Is the Salesforce recommended material enough to prepare me for the Salesforce System Architect Certification?
Yes. I think that in the beginning, it may be a little overwhelming. Make sure you understand the content well and don’t get discouraged. If some of the details seem like a little too much to memorize, just have a general understanding of everything. If you have excellent general knowledge, you should be okay on the exam. Some of the exams do get more specific than what you would ever actually need in a working situation, like the Identity and Access Management Designer exam in particular. So there are some things that you have to memorize, but I think that if you have a good understanding of all the content, you should be okay.
Is the System Architect certification a prerequisite for another certification, or is it the end of the career path?
The next step for a Salesforce System Architect is to become an Application Architect and then a Technical Architect. For the Salesforce System Architect and Application Architect, you need to pass four exams per certification. Once you get the certifications, you’re considered either a System Architect or Application Architect, depending on your achievements.
Becoming a Salesforce Certified Technical Architect (CTA) is a little bit different. There isn’t an exam as far as questions and answers that you go online to take. It’s actually like sitting in front of a board of people who have achieved the Salesforce CTA. They ask you questions about the solutions you present and then decide whether you should be a CTA as well.
Do you recommend following some particular order for the certifications?
I recommended starting with Salesforce Platform Developer I certification to understand the basics of Salesforce. They’re so specific compared to the other exams, so it is better to start with that one. Also, none of the other certifications build on the other. All three are separate topics.
How long does it take to become a certified Salesforce System Architect?
It depends. Things were a little different for me. It took me one year, which is probably a little unique. Salesforce says it typically takes three to five years and requires working with the Salesforce platform. But I kind of jumped through things a little bit as I didn’t have to learn much about the background and best practices because I already had experience with that. In my case, I was just learning the Salesforce platform and how to put that together with my experience. It’s going to depend on how much time you have to study, and what your regular work is. If your regular job involves many things related to the exam, you’re going to gain that knowledge more quickly. It just depends on your situation.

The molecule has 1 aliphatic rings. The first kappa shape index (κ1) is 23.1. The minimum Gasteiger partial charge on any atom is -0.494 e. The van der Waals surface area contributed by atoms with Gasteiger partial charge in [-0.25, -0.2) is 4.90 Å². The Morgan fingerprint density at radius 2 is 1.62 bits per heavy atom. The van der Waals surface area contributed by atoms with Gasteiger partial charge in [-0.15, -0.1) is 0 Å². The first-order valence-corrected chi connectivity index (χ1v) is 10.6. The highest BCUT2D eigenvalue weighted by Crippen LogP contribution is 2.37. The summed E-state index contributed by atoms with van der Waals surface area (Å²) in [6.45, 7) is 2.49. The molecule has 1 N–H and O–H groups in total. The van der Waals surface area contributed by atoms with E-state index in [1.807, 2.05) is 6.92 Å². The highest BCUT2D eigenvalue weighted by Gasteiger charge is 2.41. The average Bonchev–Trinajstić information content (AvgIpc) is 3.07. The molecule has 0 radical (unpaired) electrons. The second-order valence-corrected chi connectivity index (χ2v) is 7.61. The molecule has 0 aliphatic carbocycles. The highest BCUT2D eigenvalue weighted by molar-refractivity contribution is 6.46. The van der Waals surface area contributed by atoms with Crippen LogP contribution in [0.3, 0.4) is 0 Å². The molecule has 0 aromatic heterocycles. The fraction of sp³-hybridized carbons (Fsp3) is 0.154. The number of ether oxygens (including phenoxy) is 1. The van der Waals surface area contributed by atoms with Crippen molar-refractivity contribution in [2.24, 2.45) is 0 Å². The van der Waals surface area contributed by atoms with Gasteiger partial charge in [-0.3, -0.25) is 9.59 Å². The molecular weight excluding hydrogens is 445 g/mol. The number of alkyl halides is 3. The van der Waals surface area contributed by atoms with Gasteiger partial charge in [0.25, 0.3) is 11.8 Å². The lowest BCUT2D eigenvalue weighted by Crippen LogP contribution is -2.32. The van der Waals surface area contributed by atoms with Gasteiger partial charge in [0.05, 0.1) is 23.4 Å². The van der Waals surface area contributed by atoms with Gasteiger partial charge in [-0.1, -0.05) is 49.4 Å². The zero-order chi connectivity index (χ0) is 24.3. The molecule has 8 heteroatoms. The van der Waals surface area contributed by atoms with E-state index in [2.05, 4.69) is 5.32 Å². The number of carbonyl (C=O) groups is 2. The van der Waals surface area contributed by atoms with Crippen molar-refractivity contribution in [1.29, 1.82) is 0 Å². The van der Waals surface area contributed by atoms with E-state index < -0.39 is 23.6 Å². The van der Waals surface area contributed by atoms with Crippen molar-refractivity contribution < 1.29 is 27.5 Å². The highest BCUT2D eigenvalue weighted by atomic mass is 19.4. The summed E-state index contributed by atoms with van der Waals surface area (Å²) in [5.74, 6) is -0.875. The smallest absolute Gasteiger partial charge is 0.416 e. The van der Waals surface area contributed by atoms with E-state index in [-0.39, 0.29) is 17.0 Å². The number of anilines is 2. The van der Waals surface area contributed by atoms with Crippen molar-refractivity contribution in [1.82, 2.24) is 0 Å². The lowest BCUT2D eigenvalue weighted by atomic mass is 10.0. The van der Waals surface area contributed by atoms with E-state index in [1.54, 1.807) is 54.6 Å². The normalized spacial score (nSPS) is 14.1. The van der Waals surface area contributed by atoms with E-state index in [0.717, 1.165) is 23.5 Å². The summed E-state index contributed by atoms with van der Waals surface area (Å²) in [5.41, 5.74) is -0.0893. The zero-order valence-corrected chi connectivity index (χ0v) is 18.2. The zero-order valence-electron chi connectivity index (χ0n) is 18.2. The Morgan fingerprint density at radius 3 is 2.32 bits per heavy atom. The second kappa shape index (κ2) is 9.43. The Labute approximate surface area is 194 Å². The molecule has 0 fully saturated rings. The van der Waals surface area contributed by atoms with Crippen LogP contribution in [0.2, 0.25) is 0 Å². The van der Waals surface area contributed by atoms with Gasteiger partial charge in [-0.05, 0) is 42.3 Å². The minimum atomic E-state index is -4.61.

What other certifications or technologies would you recommend learning to be a well-rounded Salesforce architect?
As far as the certifications and Salesforce go, there are Certified Consultant certifications for different areas like Sales, Service, and Experience Cloud. You can get those and obtain a deeper knowledge of Salesforce and the technologies they offer.
The MuleSoft certification is something I’ve seen a lot about lately. I’ve been studying MuleSoft quite a bit because many customers and Salesforce team members are using it. I recommend learning anything popular with your customers and your work area.
The big thing is just having a perfect understanding of the Salesforce platform and the fundamentals because you can apply those fundamentals to anything the customers need.
Did you use other materials besides Trailhead from Salesforce?
I did for a little bit right before I took the exam. I looked at some practice exams just to know what I should expect. I found some excellent pages but others were out of date. You have to be careful, there is lousy information floating around that can encourage you to make mistakes.
Some useful resources:
What makes a good Salesforce System Architect?
If you want to become a good Salesforce System Architect, you need to:
- Understand the customer’s requirements and how to translate those into actual functional tasks.
- Be able to work with others. Most of the time, architects are almost consultants within a company. You’re not just going to start a task, then sit back and work on it in isolation for a month. You need to be directly involved.
- Communicate well. Whether it’s the people on your team or your customer, you need to learn how to give the best advice in a way they understand.
- Have patience. Never jump into things too quickly. Always take your time and investigate. It’s okay to have questions. In those situations, it is better to say: ‘I’m going to do a little research. And I’ll get back to you.’
If you want to learn more, we highly recommend going over these two resources: